Couple as committed to veterinary medicine as they are to Oxford

12:00 a.m. Saturday, Nov. 11, 2017 Local
Chantel Raghu and Chris Reagh met in veterinary school and married before moving to Oxford last year where he joined his father’s veterinary practice and she commutes to her job at a vet clinic in Blue Ash. They are pictured on High Street with their rescue dog, Kai, a collie mix. CONTRIBUTED/BOB RATTERMAN

Their first meeting was coincidental—sort of—and they took a circuitous route here, but Chris Reagh and his wife, Chantel Raghu, have established themselves in this community, familiar to him as the place he grew up.

Since setting up a home here last year, Reagh has established himself in his father’s veterinary practice while his wife, a Texan by birth, commutes to Blue Ash to work in a veterinary surgical facility.

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Both are as committed to their particular areas of veterinary medicine as they are to the community they now share. Chantel was elected Tuesday to Oxford City Council, along with fellow newcomer David Prytherch and incumbents Edna Carter Southard and Michael Smith.

Reagh is the son of Ron Reagh, a local veterinarian for many years, and he finds it both fun and educational to be working with his father in the practice.

“Dad is still active. I started last August (2016) and he is now in semi-retirement but he is there nearly every day. He is still enjoying it way too much to retire,” Chris Reagh said. “Working with dad is a blast. I’ve learned a lot. He’s a great vet. He knows what you’re good at and he knows what he does well.”

The couple met at orientation at the Ross College of Veterinary Medicine at St. Kitts, in the West Indies. Raghu said it was coincidental, just alphabetical, in line but said she had talked to a common friend before leaving for school and that person had told her to look him up.

She decided early on she wanted to do more than just routinely see her patients, but wanted to help the animals she treats in a deeper way and got into the surgical side of medicine. She said she enjoys the work and collaborating with colleagues to find and treat the problems.

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“I love it. There are always options. People come to me thinking there are not options. I just always think there’s options,” she said. “I like helping the pet and communicating with the owner. It’s fun helping to manage their diseases and give them a better quality of life.”

The Blue Ash practice deals with emergency situations and specializes in animal internal medicine.

Even the two-hour commute does not bother her because it helps feed her civic-minded side.

“My commute is two hours. I listen to NPR every day and feel more educated. I don’t mind it,” she said.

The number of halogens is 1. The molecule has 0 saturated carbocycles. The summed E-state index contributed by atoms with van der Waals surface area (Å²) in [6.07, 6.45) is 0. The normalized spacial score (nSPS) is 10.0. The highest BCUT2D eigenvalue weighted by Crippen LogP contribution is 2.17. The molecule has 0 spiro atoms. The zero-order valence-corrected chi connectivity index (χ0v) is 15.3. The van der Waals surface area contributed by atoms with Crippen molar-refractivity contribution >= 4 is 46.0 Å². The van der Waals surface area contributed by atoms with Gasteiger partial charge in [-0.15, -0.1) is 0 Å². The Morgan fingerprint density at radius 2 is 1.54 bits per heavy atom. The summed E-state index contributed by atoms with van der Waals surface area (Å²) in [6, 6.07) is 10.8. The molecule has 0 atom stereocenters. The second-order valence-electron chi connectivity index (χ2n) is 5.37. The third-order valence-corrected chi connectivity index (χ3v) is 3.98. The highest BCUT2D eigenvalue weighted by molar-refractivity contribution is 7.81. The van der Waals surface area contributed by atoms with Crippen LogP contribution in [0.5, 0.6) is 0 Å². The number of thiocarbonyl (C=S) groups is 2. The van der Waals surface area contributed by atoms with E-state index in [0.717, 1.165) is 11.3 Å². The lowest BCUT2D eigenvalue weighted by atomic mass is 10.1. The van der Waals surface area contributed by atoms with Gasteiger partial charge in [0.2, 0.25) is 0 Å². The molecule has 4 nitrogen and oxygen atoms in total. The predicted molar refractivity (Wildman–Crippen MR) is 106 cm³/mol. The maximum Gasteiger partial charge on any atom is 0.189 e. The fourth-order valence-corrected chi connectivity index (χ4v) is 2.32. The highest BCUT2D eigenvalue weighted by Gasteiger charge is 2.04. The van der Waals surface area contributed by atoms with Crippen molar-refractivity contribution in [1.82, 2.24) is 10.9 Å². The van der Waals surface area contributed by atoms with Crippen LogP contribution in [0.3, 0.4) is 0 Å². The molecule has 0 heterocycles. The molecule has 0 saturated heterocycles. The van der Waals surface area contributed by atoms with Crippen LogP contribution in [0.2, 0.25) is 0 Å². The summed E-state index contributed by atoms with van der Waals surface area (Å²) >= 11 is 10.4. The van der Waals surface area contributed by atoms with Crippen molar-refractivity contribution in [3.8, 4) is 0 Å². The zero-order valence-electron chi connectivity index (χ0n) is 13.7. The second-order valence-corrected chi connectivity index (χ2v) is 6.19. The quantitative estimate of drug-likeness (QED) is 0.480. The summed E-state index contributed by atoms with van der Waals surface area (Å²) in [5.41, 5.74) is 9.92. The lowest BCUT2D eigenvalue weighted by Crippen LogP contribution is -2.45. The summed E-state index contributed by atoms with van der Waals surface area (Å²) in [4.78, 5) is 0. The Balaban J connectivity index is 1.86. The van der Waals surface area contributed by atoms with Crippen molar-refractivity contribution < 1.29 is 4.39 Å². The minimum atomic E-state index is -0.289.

It’s that civic-minded side that prompted her to run for city council this year. She said she has worked on local programs on the opioid epidemic and a health care forum on the Affordable Care Act.

“I want people to be civically engaged,” she said, adding her council run was exciting because of the number of people running for the four open seats. “Oxford is really a special town. There are always ways to improve. I like seeing people involved.”

Reagh said it is exciting to be back in Oxford where he grew up and be part of his father’s veterinary practice.

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He said he practices on small animals, leaving the larger ones to other veterinarians but while his wife’s work primarily focuses on dogs and cats, he is often called upon to deal with a much wider range of patients.

In addition to the usual dogs and cats, he said he has seen rabbits, birds, ferrets, even a bearded dragon.

“I really enjoy the variety, really every single day,” he said. “Exotics are a challenge. Birds are a challenge. They are easily stressed. We’ve had snakes and spiders. It’s fun.”

The office keeps up with the latest trends and added ultrasound equipment last year. He comes by his profession thanks to his experiences growing up around his father’s practice.

“Growing up, the back yard was the clinic. I was seeing the animals working in the kennels as a kid,” he said. “I had a fascination with the medicine of it. That’s one of the things that drew me to it.”

He did his undergrad work at Ohio State University while Raghu was a student at the University of Texas-Austin. They each took a year off before vet school and their meeting in line at orientation.

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She grew up in Texas, with a physician for a father, which may help account for her interest in medicine and she said she got interested in animal medicine by shadowing vets and “loved it.”

Reagh has been involved as a “Big Brother” with Big Brothers/Big Sisters, an experience he said has been fun and his wife enjoys sharing the experience with him, giving them both the experience of having an effect on a child. He has also been involved with the Animal Adoption Foundation in Ross, providing spay and neuter services to give back to the community. He has also spoken to kids in a literacy program and tries to have outreach to all age ranges.

“It’s important to have those programs,” he said, adding he promotes his profession with a mentoring program. “I have a shadow program with Miami University students. I’m passionate about teaching and I love passing that on. I love being around people who want to learn.”

He enjoys being back in the town where he grew up and said they want to be a part of the community in many ways, but said their jobs give them both satisfaction.

“We do love our job,” he said. “We can’t get enough of veterinary medicine.”

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